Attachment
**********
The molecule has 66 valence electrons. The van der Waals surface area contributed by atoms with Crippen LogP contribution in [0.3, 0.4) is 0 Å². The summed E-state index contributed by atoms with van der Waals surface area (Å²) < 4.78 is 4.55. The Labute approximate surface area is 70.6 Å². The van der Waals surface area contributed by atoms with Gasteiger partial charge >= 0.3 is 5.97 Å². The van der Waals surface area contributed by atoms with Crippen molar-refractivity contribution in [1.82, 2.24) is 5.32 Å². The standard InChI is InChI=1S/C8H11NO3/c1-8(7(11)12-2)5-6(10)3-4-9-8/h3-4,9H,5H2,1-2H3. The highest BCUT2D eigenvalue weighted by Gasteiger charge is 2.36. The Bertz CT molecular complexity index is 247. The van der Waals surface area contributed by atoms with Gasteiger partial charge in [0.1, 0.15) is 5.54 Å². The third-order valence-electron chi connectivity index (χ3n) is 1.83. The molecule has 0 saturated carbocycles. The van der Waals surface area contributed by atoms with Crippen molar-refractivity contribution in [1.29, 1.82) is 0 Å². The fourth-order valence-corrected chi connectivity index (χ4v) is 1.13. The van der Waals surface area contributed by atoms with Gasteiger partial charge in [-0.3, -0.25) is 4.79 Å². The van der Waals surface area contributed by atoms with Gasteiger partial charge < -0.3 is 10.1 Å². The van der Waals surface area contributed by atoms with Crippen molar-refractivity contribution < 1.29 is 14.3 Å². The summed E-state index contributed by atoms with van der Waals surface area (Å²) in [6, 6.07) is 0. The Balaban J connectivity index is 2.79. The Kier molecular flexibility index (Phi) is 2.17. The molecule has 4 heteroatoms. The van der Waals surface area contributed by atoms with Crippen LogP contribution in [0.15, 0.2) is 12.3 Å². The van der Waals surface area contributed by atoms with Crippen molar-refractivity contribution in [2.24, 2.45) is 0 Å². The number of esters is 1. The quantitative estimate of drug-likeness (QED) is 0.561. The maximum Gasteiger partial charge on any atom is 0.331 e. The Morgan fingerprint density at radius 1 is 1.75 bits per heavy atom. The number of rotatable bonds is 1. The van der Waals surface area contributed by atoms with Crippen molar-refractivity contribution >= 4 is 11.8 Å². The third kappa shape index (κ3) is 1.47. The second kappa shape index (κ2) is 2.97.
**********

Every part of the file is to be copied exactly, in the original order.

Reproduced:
The molecule has 66 valence electrons. The van der Waals surface area contributed by atoms with Crippen LogP contribution in [0.3, 0.4) is 0 Å². The summed E-state index contributed by atoms with van der Waals surface area (Å²) < 4.78 is 4.55. The Labute approximate surface area is 70.6 Å². The van der Waals surface area contributed by atoms with Gasteiger partial charge >= 0.3 is 5.97 Å². The van der Waals surface area contributed by atoms with Crippen molar-refractivity contribution in [1.82, 2.24) is 5.32 Å². The standard InChI is InChI=1S/C8H11NO3/c1-8(7(11)12-2)5-6(10)3-4-9-8/h3-4,9H,5H2,1-2H3. The highest BCUT2D eigenvalue weighted by Gasteiger charge is 2.36. The Bertz CT molecular complexity index is 247. The van der Waals surface area contributed by atoms with Gasteiger partial charge in [0.1, 0.15) is 5.54 Å². The third-order valence-electron chi connectivity index (χ3n) is 1.83. The molecule has 0 saturated carbocycles. The van der Waals surface area contributed by atoms with Crippen molar-refractivity contribution in [1.29, 1.82) is 0 Å². The fourth-order valence-corrected chi connectivity index (χ4v) is 1.13. The van der Waals surface area contributed by atoms with Gasteiger partial charge in [-0.3, -0.25) is 4.79 Å². The van der Waals surface area contributed by atoms with Gasteiger partial charge < -0.3 is 10.1 Å². The van der Waals surface area contributed by atoms with Crippen molar-refractivity contribution < 1.29 is 14.3 Å². The summed E-state index contributed by atoms with van der Waals surface area (Å²) in [6, 6.07) is 0. The Balaban J connectivity index is 2.79. The Kier molecular flexibility index (Phi) is 2.17. The molecule has 4 heteroatoms. The van der Waals surface area contributed by atoms with Crippen LogP contribution in [0.15, 0.2) is 12.3 Å². The van der Waals surface area contributed by atoms with Crippen molar-refractivity contribution in [2.24, 2.45) is 0 Å². The number of esters is 1. The quantitative estimate of drug-likeness (QED) is 0.561. The maximum Gasteiger partial charge on any atom is 0.331 e. The Morgan fingerprint density at radius 1 is 1.75 bits per heavy atom. The number of rotatable bonds is 1. The van der Waals surface area contributed by atoms with Crippen molar-refractivity contribution >= 4 is 11.8 Å². The third kappa shape index (κ3) is 1.47. The second kappa shape index (κ2) is 2.97.